Customer behaviours have shifted from a direct sales strategy to one more focused on experience.
Sustainability and value-adding for their communities.
With that in mind, take a look at some of O12’s recent work
Crocs #heretochange – Footlocker, London
As part of the growing popularly of the Crocs brand, O12 were presented with the opportunity to launch the brand across Foot Locker stores in London, Paris and Frankfurt.
Crocs introduced the campaign, #heretochange. The campaign heroes body positivity, leading with a local influencer that was relatable and aspirational to the Foot Locker demographic.
O12 created a series of supporting graphics, display areas and windows localised to that store and selected influencer. O12 strived further to create an urban aesthetic for the brand to exude Foot Locker’s street and sneaker head culture.
By combining raw materials such as scaffolding, beams and spray paint texture, Crocs seamlessly became part of the store.
Crocs Launch in Paris
Crocs launched in Citadium, Paris, a three-floor premium department store which appeals to a younger demographic. They wanted to create a branded space that would successfully appeal to Citadiums’ demographic.
To stand out amongst competitors, O12 created a space where customers could engage with the brand in a playful way.
O12 created a free-play grabber machine, providing customers with the chance to win a free Paris Pack Jibbit. Furthermore, Crocs wanted to celebrate the diversity of the brand. O12 delivered this element through a series of bright, colourful features and soft seating areas.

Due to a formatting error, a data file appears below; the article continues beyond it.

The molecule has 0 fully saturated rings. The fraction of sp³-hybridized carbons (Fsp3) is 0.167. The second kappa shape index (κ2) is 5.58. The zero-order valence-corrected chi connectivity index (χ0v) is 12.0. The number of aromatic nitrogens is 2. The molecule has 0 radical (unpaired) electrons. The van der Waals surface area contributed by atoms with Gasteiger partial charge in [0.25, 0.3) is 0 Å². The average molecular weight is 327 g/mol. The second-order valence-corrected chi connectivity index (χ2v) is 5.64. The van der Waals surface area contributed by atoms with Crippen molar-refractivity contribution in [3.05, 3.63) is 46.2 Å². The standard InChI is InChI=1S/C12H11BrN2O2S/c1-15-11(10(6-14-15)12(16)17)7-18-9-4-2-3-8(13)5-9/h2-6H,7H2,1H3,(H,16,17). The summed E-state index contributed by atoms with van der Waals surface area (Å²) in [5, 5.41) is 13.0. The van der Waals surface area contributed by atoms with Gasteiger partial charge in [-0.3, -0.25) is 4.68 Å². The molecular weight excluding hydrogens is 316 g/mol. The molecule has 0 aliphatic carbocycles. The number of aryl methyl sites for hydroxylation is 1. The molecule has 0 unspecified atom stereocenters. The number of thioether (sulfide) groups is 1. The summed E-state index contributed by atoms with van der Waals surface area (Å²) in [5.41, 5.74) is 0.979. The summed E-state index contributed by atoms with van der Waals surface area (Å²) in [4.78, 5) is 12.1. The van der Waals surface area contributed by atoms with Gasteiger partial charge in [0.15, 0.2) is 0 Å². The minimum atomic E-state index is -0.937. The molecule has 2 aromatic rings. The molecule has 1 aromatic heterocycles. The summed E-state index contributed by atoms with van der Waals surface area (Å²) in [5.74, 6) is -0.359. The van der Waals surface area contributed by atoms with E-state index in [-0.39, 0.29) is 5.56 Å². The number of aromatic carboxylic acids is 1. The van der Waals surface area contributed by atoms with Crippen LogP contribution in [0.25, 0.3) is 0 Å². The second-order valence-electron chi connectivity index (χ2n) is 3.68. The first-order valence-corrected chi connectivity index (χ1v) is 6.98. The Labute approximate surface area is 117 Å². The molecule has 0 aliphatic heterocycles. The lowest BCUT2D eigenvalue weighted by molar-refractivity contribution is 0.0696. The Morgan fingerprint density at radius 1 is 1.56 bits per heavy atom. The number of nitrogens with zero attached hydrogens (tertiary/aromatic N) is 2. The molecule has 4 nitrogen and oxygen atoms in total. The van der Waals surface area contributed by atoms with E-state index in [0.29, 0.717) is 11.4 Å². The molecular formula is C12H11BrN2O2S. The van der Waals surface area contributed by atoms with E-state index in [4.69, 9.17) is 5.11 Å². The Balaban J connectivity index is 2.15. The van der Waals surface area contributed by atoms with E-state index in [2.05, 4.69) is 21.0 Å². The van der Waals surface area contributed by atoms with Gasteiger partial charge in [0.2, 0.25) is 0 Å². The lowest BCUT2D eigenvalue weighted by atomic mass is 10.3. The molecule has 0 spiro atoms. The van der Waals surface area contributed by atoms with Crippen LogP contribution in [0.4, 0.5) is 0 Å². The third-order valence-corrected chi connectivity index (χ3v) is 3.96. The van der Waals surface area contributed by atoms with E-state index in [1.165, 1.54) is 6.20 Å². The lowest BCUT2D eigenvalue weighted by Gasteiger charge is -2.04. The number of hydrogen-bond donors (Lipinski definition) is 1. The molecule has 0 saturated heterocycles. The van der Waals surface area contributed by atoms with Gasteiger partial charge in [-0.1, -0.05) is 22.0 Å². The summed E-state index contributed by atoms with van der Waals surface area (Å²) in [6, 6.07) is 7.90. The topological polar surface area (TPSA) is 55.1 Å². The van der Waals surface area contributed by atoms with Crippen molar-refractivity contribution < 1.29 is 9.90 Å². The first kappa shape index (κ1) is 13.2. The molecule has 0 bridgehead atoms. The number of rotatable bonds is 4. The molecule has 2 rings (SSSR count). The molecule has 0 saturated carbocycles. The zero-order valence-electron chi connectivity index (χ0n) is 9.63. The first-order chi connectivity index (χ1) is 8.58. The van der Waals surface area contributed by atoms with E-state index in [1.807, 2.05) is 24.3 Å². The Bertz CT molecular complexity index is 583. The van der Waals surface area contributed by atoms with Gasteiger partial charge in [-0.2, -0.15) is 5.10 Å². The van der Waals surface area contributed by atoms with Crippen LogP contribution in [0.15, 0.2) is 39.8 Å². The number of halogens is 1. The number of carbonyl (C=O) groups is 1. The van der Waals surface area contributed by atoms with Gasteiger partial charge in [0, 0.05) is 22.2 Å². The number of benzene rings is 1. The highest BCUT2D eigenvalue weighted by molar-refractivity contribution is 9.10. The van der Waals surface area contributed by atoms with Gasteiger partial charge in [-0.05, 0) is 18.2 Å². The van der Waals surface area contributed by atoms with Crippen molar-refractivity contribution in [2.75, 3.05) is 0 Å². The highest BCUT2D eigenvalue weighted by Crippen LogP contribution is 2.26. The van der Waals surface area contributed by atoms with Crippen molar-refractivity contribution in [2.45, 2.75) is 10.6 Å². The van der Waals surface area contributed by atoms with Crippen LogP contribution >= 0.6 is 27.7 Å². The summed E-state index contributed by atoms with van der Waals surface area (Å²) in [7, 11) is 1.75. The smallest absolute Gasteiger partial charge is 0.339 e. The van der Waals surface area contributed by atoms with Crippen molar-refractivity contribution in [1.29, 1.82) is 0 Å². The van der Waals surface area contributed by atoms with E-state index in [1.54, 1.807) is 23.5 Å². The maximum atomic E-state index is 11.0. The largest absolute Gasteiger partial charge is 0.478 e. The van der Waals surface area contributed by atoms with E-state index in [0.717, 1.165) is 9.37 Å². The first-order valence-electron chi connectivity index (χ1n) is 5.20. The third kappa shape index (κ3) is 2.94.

This element allowed customers to try on their Crocs in a brand-centic fashion. The Pop-up activation area successfully created a buzz, creating quess which surpassed the stores entrance.
Visit O12’s website to read more on their latest projects from the likes of Croc’s, Royal Copenhagen and Boo.
What can we draw from this?
The retail landscape is constantly changing and adapting to socio-economic influencers, this being the more apparent now than ever before.
It’s evident that consumers are looking for brands to be more socially aware and up-to-date with recent subcultures and movements.
Therefore, brands need to have a sustainable, transparent and circular supply chain and make their efforts known to their community.
In addition, the desire for more than just a space to buy clothing or lifestyle products is on the rise. Consumers are wanting experiential spaces that immerses them into the brand’s story.
Customers want to learn, experience and form a real connection with the brand.
If you’re a retail brand looking for help in translating your brand expression into a meaningful customer experience. Get in-touch with O12
Email address: firstname.lastname@example.org
Telephone number: 03448 012 012